I was a boy in the 1930s, growing up in Kalamazoo and its rural environs, in southern Michigan, which is another way of saying that I have known about pitching horseshoes, been doing so for better than 50 years. Furthermore, I would guess that between birth and high school graduation I didn't know anyone who hadn't pitched some shoes. In time, I left the midlands for coastal regions, where it's hard to be sure about what acquaintances, much less strangers, know or do. I hacked around in those parts for a long time, going years on end without having anything to do with, or thinking about, horseshoes. Then, five years ago, I returned to the interior and, in a manner of speaking, to the 1930s.
Now we live on a cattle ranch, 6,000 feet up on a mountain in southern Arizona. Along a 20-mile section of narrow, serpentine road, in which some of the pieces of gravel are the size of muskmelons, there are eight permanent residences. To the east, where the pavement ends and the road begins to climb the mountain, there are three federal houses occupied by U.S. Park Service employees—and their families—who take care of a very small national memorial. Then there is the State of Texas Mine, which was patented in the administration of William McKinley and has since been owned by the same family. Beyond, over a 7,000-foot pass, there is first our ranch and then three more. The parks people are in a compound, but everybody else is six or seven miles apart. On the west side of the ridge, mail comes three times a week, radio and TV reception is minimal or, as at our place, nonexistent. Everyone, but only for the past two years, has a telephone. From our place, it is a hard two-hour round trip to the nearest town.
All of this is another way of saying that I am again pitching horseshoes. It would be hard and dumb not to because everybody else in the area—parks people, miners and cowboys—is a pitcher. My court is between the yard fence and the corral, under a big white oak, which is so located and has so spread as to provide evidence that the good Lord knows and cares about this game.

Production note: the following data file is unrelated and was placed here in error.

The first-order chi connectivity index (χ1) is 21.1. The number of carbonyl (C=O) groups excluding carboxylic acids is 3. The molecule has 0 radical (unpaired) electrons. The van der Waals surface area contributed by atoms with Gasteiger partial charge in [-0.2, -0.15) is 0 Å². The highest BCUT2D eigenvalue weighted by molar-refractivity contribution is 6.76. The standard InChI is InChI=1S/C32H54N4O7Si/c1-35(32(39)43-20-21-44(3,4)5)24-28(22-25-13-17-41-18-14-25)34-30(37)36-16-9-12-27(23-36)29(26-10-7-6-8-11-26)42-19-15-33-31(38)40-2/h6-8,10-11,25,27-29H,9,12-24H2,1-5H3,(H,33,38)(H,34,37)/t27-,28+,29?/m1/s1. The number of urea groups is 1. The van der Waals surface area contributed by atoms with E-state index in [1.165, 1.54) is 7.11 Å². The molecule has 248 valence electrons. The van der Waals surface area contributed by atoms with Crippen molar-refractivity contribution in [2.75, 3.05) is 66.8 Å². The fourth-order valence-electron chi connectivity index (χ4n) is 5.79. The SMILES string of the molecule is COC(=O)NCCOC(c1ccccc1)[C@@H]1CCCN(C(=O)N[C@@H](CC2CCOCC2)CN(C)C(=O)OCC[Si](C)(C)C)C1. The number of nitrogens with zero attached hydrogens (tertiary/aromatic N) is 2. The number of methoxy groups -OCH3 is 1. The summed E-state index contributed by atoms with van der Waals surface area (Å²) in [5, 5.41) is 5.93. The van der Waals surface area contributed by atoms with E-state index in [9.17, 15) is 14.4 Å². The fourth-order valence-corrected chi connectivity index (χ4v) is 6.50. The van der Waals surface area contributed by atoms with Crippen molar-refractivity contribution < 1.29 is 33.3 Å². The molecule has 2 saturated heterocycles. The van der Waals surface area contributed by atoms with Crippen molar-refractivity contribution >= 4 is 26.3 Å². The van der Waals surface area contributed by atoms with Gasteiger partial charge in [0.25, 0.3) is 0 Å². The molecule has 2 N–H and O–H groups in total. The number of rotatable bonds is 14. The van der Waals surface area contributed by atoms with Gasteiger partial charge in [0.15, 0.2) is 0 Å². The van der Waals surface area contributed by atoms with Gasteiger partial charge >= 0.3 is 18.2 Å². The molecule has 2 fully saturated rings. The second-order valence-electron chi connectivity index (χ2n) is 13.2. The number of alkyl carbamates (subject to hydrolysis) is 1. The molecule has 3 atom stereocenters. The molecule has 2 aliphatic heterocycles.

The art of and reasons for pitching horseshoes in Cochise County, Ariz. are about the same as in Kalamazoo County in 1934, but it seems to be giving me more to think about now. No doubt this is due partly to age and nostalgia, but there are at least two other factors involved. The first can perhaps be explained this way. I have had the experience—and so, I am told, have many others—of driving along a familiar road, one that I have used frequently for years, and suddenly seeing something—a barn with a circular window, an old apple tree, its trunk growing horizontal to the ground, a hill that looks like the head of an owl—that has always been there, but which I cannot recall ever having truly seen before. You wonder, 'My God, why have I missed it?' This is how I have been thinking about horseshoes—that there are a lot of things about this game I have never really seen, though they are as plain as a nose on a face.
Secondly, having got back to pitching, I have become more curious and made some inquiries about the sport in general. It turns out that there are others pondering the same subject, not so much thinking, as I have been, about what a good old game this has been and is, but about what a good game they might make of it. I am not entirely in sympathy with some of the new ideas, but they're interesting. In any case, this report involves some appreciative notes on, and a bit of current information about, pitching shoes.